A New York trial court ruled that The Wall Street Journal does not have to turn over years' worth of e-mail messages and reporter notes to business mogul Sheldon Adelson because those documents are protected by the state's shield law.
Judge Donna M. Mills ruled in a four-page opinion last week that Adelson “failed to overcome the qualified privilege for non-confidential news gathering material” provided by the state shield law. Adelson claimed that the records could shed light on his defamation suit against a former employee who accused him of condoning prostitution. Wall Street Journal reporter Kate O’Keefe wrote about the prostitution accusation against Adelson in an article.
To overcome the qualified reporter's privilege in New York, litigants must show that the material they are seeking is highly relevant, critical to their claim and not obtainable through another reasonable method. According to the opinion, Adelson "has not shown why he is entitled to the material sought."
Laura Handman, who represented the newspaper in its efforts to have Adelson’s subpoena quashed, said that a decision to force the disclosure Adelson requested “would have raised a number of disturbing questions” for journalists.
“Courts, happily, are so far unwilling to allow rummaging through newsgathering material for cases that are of questionable merit,” she said.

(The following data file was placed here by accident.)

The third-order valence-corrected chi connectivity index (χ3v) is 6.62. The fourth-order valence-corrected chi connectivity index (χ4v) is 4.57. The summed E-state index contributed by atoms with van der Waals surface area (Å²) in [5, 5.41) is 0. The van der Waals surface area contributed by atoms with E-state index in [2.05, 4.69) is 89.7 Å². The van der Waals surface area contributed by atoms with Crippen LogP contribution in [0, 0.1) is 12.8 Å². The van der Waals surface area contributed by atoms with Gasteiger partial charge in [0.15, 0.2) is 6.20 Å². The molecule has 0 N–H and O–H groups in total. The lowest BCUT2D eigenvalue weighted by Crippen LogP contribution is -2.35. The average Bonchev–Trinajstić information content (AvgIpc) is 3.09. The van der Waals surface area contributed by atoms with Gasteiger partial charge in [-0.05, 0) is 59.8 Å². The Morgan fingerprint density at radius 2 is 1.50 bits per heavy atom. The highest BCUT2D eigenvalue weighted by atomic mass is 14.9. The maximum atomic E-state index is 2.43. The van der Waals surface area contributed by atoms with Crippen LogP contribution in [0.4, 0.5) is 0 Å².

The dispute arose out of a lawsuit in Florida, where Adelson is suing Steven Jacobs for defamation. In a separate lawsuit, Jacobs, a former employee of Adelson's Las Vegas Sands Corporation, is suing the company in an employment case in Nevada.
Adelson's lawyers subpoenaed The Wall Street Journal’s parent company demanding all communications and documents exchanged between Jacobs and the newspaper, plus phone records showing any evidence of the newspaper's staff talking with Jacobs, since Jan. 1, 2010.
In a brief urging the New York court to quash the subpoena, the newspaper's lawyers called the subpoena “a classic ‘fishing expedition’” and accused Adelson of using it as a thinly veiled excuse to seek information that he could use in the Nevada trial.
The matter could still be appealed to a higher New York state court.